The captivating Fete Gede festival of Haiti where the living is possessed by the dead

Elizabeth Ofosuah Johnson November 07, 2018

The Fete Gede, or the festival of the dead, is one of the most important celebrations on the Voodoo Calender. The annual festival is a celebration of spirits, ancestors and the dead in Haiti.

Marked on the first two days of November, it is a time for people to seek strength, protection and reconnection with the dead, especially those who died with unfinished conversations or issues with the living.

It can be a very intense and draining experience as many people are possessed by the dead, whose spirits come alive at the event. The festival, which coincides with All Saints Day on the Catholic calendar, is still practised even by Christian Haitians.

The festival is a celebration for Vodouists, the believers and practitioners of the voodoo religion, one of Africa’s oldest religions.

A possessed body in action

The religion was developed in Haiti and other parts of the Caribbean by West Africans who were forced into slavery. Most of them are the Fonn from Benin, the Yoruba from Nigeria and other Africans from parts of Ghana and the Kingdom of Kongo. Through the centuries, the Voodoo Religion has been mixed with Christianity and even Islam.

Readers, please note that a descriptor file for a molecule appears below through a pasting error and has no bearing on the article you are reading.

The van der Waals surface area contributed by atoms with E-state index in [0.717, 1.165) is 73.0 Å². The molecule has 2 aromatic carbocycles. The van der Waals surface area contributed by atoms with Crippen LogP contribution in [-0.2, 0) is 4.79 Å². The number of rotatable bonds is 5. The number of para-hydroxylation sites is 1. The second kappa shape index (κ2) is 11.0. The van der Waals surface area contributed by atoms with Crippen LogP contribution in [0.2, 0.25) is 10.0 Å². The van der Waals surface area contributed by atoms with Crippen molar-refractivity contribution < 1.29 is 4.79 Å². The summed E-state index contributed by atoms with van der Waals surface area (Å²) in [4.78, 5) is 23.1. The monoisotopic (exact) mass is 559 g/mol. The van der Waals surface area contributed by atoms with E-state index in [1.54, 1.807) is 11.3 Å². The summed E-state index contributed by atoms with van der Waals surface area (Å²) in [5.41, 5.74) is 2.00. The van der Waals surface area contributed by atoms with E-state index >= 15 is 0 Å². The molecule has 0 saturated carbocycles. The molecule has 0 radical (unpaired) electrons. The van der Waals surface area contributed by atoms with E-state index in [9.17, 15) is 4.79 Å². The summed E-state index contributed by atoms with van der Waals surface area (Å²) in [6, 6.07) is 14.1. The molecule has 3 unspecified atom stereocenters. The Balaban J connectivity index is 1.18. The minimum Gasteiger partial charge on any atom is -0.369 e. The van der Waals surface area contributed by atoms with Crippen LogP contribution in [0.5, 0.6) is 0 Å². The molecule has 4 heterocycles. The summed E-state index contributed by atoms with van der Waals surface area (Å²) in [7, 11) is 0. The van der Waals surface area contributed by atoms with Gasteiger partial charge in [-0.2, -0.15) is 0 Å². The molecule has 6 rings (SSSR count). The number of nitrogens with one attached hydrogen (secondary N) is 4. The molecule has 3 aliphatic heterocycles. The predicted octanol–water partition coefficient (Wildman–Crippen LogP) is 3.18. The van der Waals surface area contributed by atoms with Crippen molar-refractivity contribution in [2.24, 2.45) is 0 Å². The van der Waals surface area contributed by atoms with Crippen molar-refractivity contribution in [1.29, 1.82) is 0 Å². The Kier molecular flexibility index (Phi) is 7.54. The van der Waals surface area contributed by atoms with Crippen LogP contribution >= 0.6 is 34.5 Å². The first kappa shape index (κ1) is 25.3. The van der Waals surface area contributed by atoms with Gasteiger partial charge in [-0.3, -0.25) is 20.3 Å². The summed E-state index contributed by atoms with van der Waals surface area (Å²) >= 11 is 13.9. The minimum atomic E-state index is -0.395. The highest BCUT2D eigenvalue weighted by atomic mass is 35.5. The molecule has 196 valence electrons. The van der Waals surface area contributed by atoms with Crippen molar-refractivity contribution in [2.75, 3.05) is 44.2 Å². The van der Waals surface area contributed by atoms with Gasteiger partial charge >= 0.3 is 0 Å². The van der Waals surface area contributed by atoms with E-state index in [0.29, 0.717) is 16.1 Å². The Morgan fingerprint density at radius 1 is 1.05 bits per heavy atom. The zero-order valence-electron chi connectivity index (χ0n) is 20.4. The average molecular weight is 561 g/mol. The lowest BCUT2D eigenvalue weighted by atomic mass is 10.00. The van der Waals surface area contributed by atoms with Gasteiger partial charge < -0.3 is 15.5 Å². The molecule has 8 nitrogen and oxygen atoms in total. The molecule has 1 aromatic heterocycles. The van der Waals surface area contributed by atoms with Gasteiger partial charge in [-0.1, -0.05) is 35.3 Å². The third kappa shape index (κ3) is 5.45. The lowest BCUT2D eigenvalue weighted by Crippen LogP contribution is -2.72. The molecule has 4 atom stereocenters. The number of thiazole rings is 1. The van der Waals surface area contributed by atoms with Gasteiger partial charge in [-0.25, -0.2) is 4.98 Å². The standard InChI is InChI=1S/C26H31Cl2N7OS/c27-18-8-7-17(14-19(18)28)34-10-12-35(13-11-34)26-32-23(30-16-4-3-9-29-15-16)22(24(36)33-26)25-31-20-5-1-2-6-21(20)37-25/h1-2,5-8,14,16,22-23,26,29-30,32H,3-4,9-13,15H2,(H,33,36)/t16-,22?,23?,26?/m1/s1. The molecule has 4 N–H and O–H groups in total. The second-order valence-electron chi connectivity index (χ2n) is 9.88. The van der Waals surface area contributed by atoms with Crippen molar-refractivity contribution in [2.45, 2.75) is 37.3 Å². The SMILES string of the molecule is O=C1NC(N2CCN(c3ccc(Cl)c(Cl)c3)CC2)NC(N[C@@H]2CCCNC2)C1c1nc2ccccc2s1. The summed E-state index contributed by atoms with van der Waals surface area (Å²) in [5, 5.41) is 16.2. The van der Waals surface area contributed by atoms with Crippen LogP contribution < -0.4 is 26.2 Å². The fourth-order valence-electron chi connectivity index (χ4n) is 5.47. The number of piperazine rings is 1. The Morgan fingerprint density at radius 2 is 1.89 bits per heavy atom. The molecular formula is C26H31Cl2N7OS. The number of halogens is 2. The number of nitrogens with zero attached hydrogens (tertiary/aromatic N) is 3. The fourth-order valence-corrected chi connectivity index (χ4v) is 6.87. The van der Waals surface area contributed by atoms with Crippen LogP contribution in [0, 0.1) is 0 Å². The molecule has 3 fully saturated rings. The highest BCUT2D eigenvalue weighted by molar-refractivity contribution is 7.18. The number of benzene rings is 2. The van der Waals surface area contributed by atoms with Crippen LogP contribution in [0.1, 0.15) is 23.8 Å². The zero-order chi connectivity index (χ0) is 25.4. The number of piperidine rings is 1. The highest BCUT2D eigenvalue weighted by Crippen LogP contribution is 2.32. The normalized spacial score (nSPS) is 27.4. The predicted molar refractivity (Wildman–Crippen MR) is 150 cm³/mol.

A priestess awakening the dead spirits

Fete Gede begins with people dressing up as spirits referred to as Loas. Only specific families dress up as Loas as it is believed that the spirits have possessed these families for many years.

Other celebrants dress in white and take to the streets, dancing in a procession to the cemetery and graveyards to present the dead with gifts and food to honour them for the protection over the years.

The celebration also honours Papa Gede, who is believed to be the first man to ever die and usher every other dead person into the land of the dead.

The second day of the festival is more intense. Several sacrifices are offered and the spirits possess the bodies of the living who go into a trance amidst drumming and dancing. Families with the power of death and fertility such as the Ghede Doubye, Guede Ti Malia, Ghede Linto, Guede Nibo and many others play their role, linking the living and dead.

During the ceremony, they paint their skin white, sing and dance. They are also expected to rub their bodies and genitals with pure rum mixed with pepper during a procession and offer gifts to the sacred dead.

Food sacrificed to the sacred dead

Fete Gede is also an opportunity for people to ask for their heart desires including fertility, prosperity, long life and protection from the spirits. They also get the opportunity to reconnect with their loved ones and celebrate the lives they lived.

The sacrifices and offering continue all through November, but the first two days of the month are marked as the main event or the beginning of the celebration of the dead.

The festival of the dead is also celebrated in Mexico, other parts of the Caribbean and in Benin, which is known as the home of the Voodoo Religion.


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